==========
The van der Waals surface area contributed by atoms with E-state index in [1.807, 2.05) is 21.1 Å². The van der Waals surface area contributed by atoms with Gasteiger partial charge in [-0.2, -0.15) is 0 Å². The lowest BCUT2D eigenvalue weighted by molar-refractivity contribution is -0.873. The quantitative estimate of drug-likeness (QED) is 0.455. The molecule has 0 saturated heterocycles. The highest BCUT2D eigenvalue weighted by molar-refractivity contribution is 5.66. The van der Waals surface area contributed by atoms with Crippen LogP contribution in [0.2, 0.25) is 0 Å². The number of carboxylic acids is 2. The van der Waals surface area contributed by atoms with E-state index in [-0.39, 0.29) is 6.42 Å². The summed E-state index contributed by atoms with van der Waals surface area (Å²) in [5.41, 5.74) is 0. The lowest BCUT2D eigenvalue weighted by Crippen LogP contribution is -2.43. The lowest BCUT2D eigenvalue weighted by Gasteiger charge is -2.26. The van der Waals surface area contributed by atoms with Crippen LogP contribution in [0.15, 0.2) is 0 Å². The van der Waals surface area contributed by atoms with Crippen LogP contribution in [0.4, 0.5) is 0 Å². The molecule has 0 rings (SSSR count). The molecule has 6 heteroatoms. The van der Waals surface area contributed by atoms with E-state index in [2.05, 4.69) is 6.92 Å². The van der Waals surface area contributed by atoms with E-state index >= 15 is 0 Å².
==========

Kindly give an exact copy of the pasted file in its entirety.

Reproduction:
The van der Waals surface area contributed by atoms with E-state index in [1.807, 2.05) is 21.1 Å². The van der Waals surface area contributed by atoms with Gasteiger partial charge in [-0.2, -0.15) is 0 Å². The lowest BCUT2D eigenvalue weighted by molar-refractivity contribution is -0.873. The quantitative estimate of drug-likeness (QED) is 0.455. The molecule has 0 saturated heterocycles. The highest BCUT2D eigenvalue weighted by molar-refractivity contribution is 5.66. The van der Waals surface area contributed by atoms with Crippen LogP contribution in [0.2, 0.25) is 0 Å². The number of carboxylic acids is 2. The van der Waals surface area contributed by atoms with E-state index in [-0.39, 0.29) is 6.42 Å². The summed E-state index contributed by atoms with van der Waals surface area (Å²) in [5.41, 5.74) is 0. The lowest BCUT2D eigenvalue weighted by Crippen LogP contribution is -2.43. The lowest BCUT2D eigenvalue weighted by Gasteiger charge is -2.26. The van der Waals surface area contributed by atoms with Crippen LogP contribution in [0.15, 0.2) is 0 Å². The van der Waals surface area contributed by atoms with Crippen LogP contribution in [0.4, 0.5) is 0 Å². The molecule has 0 rings (SSSR count). The molecule has 6 heteroatoms. The van der Waals surface area contributed by atoms with E-state index in [2.05, 4.69) is 6.92 Å². The van der Waals surface area contributed by atoms with E-state index >= 15 is 0 Å².